Nigeria seeks $7bn in investments to revive mining, steel industries

By Odunewu Segun

Nigeria is said to be looking for about $7 billion in investments over the 10 years to help develop the mining and steel industries.

According to the Solid Minerals Development Minister, Kayode Fayemi, the country seeks to develop gold and iron ore extraction industries to diversify its oil-dependent economy.

He said of the present administration priorities is to meet its annual steel demand of 6.8 million metric tons, from a current output of a third of that, produced mainly from scrap iron.

Fayemi who will this month present a mining plan to President Muhammadu Buhari and later a bill proposing the creation of a regulator for the sector, said at the moment, the ministry does everything ranging from licensing, monitoring and inspection.

According to him, this should not be. He said prospective investors have expressed concern about an uncertain regulatory environment. The new legislation, he said, would include incentives such as allowing full foreign ownership of mining projects in order to attract investments.

The ministry is hiring an adviser for investments needed to increase Ajaokuta’s current capacity of 1.3 million tons of steel a year fourfold, Fayemi said. The complex also includes a 110 megawatt-power plant, a 60-kilometer (37-mile) railroad and an air strip.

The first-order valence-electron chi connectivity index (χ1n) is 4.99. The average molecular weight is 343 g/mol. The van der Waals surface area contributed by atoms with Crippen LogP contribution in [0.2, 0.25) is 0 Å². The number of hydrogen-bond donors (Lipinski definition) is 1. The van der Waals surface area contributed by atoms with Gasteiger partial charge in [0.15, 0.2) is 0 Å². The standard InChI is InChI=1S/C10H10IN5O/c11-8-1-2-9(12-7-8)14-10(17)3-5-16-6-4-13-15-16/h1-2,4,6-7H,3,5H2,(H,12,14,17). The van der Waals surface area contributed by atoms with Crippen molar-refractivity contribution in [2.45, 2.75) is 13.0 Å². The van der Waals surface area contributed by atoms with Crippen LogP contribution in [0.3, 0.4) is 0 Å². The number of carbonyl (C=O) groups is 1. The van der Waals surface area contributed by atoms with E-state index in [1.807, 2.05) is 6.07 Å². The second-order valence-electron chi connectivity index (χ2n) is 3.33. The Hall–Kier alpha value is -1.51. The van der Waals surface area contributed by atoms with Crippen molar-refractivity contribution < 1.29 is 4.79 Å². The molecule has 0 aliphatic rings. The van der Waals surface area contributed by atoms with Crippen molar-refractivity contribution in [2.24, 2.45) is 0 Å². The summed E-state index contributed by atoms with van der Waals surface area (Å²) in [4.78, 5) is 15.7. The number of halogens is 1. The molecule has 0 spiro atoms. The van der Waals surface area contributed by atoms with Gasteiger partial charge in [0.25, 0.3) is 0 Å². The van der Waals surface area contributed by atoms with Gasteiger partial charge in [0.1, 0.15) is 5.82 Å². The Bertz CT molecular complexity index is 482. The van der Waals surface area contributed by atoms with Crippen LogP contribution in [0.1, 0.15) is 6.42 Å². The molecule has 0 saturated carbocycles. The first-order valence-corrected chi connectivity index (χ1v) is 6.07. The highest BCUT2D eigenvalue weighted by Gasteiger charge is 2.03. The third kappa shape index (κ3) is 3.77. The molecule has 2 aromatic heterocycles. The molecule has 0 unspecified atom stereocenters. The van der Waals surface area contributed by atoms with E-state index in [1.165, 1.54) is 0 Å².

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Just 18 of some 30 steel manufacturers in Nigeria are active, producing about 2.2 million tons a year, leaving the government with a $3.3 billion annual import bill, Fayemi said.

The government is talking with companies including Russia’s Technopromexport and Ansteel Group Corp. of China to complete and start production at Ajaokuta.

It also plans to create a $1 billion mining exploration fund from state and private capital to improve data on Nigeria’s mineral wealth. Each exploration project will be supported with about $5 million, Fayemi said.

Nigeria will also require about $2 billion to revive Ajaokuta, a steel complex which was supposed to have an installed capacity of 5 million tons of steel a year, was taken over by India’s Global Steel Holdings, then a subsidiary of Ispat Industries Ltd in 2004.

Global Steel’s concession was revoked in 2008. After an eight-year legal dispute, it was agreed on August 3 this year that the government will take over Ajaokuta while the Indian firm retains Nigeria Iron Ore Mining Company, which it will rehabilitate to supply the steel mill within two years.